The businessman Glen de Vries, who flew into space alongside “Star Trek” actor William Shatner on Blue Origin’s manned mission in October, died in a plane crashpolice reported Friday.
The small aircraft in which he was traveling collapsed in Hampton Township, New Jersey, about 95 miles west of New York, shortly after 3 p.m. (local time, 19 GMT) on Thursday, a spokesman for the New Jersey state police told AFP.
“There are two confirmed deaths,” the spokesman said, identifying De Vries, 49, and Thomas Fischer, 54. De Vries was a private pilot with instrument qualification, and Fischer owned a flight school. Authorities have not said who was piloting the plane.
The investigation will be left to the US civil aviation regulator, the FAA, he added.
De Vries, founder of the health research platform Medidata Solutions, joined Shatner and two other passengers on Blue Origin’s second manned flight on October 13. “It’s going to take me a while to describe it. It was amazing, ”de Vries said as Blue Origin founder Jeff Bezos attached his“ astronaut wings ”to his blue flight suit. He had participated in an auction for a seat on the first flight and bought a seat on the second trip.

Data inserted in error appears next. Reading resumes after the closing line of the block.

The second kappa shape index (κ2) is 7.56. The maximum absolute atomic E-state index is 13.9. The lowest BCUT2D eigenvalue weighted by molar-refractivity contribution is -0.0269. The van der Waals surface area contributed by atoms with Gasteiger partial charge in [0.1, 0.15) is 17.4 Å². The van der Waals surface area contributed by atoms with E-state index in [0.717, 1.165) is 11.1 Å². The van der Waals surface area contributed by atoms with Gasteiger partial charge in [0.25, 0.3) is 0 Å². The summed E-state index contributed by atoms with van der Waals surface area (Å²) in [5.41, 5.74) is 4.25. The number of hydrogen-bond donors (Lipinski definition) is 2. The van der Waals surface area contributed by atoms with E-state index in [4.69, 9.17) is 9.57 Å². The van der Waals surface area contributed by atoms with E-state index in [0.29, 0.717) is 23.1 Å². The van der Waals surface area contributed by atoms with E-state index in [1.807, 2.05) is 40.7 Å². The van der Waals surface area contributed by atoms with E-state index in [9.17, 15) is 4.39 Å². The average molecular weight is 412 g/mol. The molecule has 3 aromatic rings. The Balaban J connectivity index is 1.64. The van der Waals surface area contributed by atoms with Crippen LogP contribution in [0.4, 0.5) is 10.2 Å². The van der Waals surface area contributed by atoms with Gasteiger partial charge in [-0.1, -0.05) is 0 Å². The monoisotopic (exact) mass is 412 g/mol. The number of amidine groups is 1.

“We are devastated to learn of the sudden passing of Glen de Vries,” Blue Origin said on Twitter. “He brought a lot of vitality and energy to the entire Blue Origin team and his fellow travelers. His passion for aviation, his charitable work, and his dedication to his craft will long be revered and admired.“
De Vries also served on the board of directors of Carnegie Mellon University.
Fischer owned the Fischer Aviation flight school and was its chief instructor, according to the company’s website.
(With information from AFP and AP)
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